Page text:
Trump Administration to Deregulate Higher Education Standards
In a move to deregulate government standards on higher education, the Trump administration announced on Monday that it will be establishing a rule-making subcommittee and a broad plan to develop new definitions on how schools are accredited, issue education standard measures, accept students and more.
This is the first affirmation of a plan on higher education from the Department of Education since inauguration and a wave of cutback on Obama-era regulations.
In its boldest, and likely most controversial step, the department is moving to allow higher education institutions to set their own standards on what counts as a credit, a measure of education earned, instead of the government doing so. This comes at a time when alumni are suing for-profit colleges like DeVry University for false promises on what their education would allow them to achieve after graduation.
Credit inflation, which is when universities overstate how much college credit is worth based on a standard of education in order to get more federal aid, was meant to be capped by 2010 Obama administration regulation across the board, but for-profits often escaped it by using alternative college credit systems.
“The credit hour probably interferes with innovation almost more than anything,” Principal education under secretary and assistant secretary for education Diane Auer Jones said in statement. “I think most educators believe we should go back to way we did it for 100 years where institutions determine what the credit hour should be and justify it to their accreditor.”
In addition, the Administration is looking to overhaul rules on how colleges are accredited on the basis of function, religious classification and more.
Jones said, “Accreditation is right at the crux of almost everything you do in higher ed.”
“We’re looking at every aspect of accreditation and saying, ‘Does this make sense?” she continued, stating that the goal is not to give accreditors free reign, but to foster an environment of innovation.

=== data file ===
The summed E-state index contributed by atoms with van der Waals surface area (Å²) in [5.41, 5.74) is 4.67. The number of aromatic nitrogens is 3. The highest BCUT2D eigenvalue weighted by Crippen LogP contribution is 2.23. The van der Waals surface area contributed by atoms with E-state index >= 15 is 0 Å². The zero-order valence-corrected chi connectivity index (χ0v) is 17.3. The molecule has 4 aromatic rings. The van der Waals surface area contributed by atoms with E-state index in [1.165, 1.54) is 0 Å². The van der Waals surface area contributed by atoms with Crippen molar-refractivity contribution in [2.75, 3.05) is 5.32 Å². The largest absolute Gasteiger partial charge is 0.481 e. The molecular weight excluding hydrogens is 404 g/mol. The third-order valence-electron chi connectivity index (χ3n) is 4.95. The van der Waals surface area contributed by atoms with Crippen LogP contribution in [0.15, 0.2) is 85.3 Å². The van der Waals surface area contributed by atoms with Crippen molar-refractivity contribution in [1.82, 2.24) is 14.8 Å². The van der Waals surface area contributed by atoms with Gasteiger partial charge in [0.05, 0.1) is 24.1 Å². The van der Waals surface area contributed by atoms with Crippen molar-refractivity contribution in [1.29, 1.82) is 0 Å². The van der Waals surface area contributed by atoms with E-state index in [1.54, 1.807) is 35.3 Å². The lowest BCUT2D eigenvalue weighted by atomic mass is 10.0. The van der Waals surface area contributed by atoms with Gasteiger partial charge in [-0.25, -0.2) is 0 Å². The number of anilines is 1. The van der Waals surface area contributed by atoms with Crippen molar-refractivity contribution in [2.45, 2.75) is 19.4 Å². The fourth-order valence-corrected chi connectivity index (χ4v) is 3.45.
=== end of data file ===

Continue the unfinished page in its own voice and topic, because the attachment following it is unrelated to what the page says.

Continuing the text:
Federal agencies have been criticized by lawmakers and the public for their inability to provide reasonable oversight over graduation rates, loan repayment systems and for-profit colleges.
Yet Jones said, “We need to have the back of our accreditors” in stating that simplification will allow for freer movement and change in local regulations on colleges. The goal is to better define oversight roles and to ensure that accreditors and state and federal regulators have clearly defined roles and focus on their core strengths, according to Jones.
Nolan Cabrera, Associate Professor in the Center for the Study of Higher Education at the University of Arizona says, “This is a bold-faced giveaway for the Administration to finance the for-profit education sector.”
He argued that federal cutbacks to for-profits would be reversed for the sake of administration constituents and for-profit boards lobbying for free reign in higher education. “The point is to deregulate, and we saw how that did during the stock market collapse.”
Cabrera said by deregulating the credit hour system and creating new, looser rules on what colleges will receive federal funding, that the seeker of higher education will be bombarded with misinformation and predatory practices by for-profit institutes that make promises on employment opportunities through their programs.
Minimal employers count these degrees as valid. “They’re taking advantage of a market as employment numbers for (individuals with) these degrees are nothing to write home about,” Cabrera said.
The department is also looking to loosen regulations on transfer students, but keep regulations in place for the amount of credits transferred from an online or outside institution to another.